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Clearing Firms Extend Their Outsourcing Businesses

January 1, 2007
By John Hintze

In the face of a shrinking customer base and a decline in fees from their core business, correspondent clearing firms are using their technology and outsourcing wherewithal to open new markets and generate revenue growth.

The number of National Association of Securities Dealers member firms fell to 5,111 in 2005 from 5,451 in 1995. The number of registered representatives at broker-dealers increased 30 percent, from 505,647 to 655,832, but that's down from the 2001 peak of 673,822. Yet investment assets are rising, and clearers are in a position to make reps more efficient at gathering and managing investment assets. With more assets flowing through fewer correspondents, retaining each clearing customer is a necessity, and attracting new ones a priority. So clearers are aggressively augmenting their platforms.

To maintain their growth patterns, clearing firms "have to be looking at markets outside traditional introducing broker-dealer relationships, because broker-dealers are not exactly growing in number," said Adam Honoré, an analyst at Boston-based research firm Aite Group.

One factor shrinking the commission-based business is the increasing popularity of fee-based registered investment advisers (RIAs). Some broker-dealer reps are becoming pure RIAs, while others hold both licenses. Either way, a new market has opened up for clearers to help reps in their transition, preferably moving their assets into the custody of a clearer's RIA affiliate.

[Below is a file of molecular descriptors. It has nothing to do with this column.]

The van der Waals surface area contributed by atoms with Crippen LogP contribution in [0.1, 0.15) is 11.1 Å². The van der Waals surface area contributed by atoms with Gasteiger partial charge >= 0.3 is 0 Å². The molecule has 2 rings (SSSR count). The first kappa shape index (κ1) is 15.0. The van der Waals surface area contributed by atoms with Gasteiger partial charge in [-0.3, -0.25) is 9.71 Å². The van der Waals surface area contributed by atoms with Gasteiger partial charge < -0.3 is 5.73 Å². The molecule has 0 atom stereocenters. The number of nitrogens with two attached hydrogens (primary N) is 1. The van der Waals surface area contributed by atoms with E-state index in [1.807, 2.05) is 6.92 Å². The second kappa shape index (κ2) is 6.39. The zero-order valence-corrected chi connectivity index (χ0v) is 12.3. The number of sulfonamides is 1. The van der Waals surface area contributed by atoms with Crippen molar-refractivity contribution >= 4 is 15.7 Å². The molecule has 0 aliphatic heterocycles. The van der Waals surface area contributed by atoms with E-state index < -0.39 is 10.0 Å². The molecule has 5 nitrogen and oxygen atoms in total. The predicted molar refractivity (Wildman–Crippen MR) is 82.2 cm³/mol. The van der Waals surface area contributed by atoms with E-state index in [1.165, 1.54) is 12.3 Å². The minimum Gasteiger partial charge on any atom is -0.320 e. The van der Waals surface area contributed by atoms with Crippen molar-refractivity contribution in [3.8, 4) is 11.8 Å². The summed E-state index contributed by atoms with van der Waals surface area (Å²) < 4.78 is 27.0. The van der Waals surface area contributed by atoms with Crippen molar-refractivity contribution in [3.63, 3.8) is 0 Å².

Fidelity Investments' registered investment adviser group has long been one of the largest service providers to the RIA market. The application that Boston-based Fidelity provides to support RIAs is embedded in the Streetscape workstation, which the mutual fund giant's correspondent clearing affiliate, National Financial, provides to broker-dealers. Because both commission-based brokerage applications and fee-based RIA applications are on the same platform, it is relatively easy for agents with brokerage and RIA licenses to use both.

Mark Healy, COO of National Financial, said Fidelity's goal is to have registered reps rely on its technology as they make the transition to fee-based advisory services. "We're eliminating much of the work behind servicing both of those businesses separately," Healy said.

Fidelity is also pushing information and functions that have been available only over Streetscape to correspondents' retail-client Web sites. By increasing information flow to investors, the aim is to reduce financial advisers' administrative duties in the client relationship and accentuate their advisory roles. Since early November, customers of Fidelity correspondents have been able to view the same aggregated picture of their investments-held at Fidelity and other financial firms-as do their financial advisers. Next year, the clearer plans to add information about clients' mortgages, credit cards and other loans.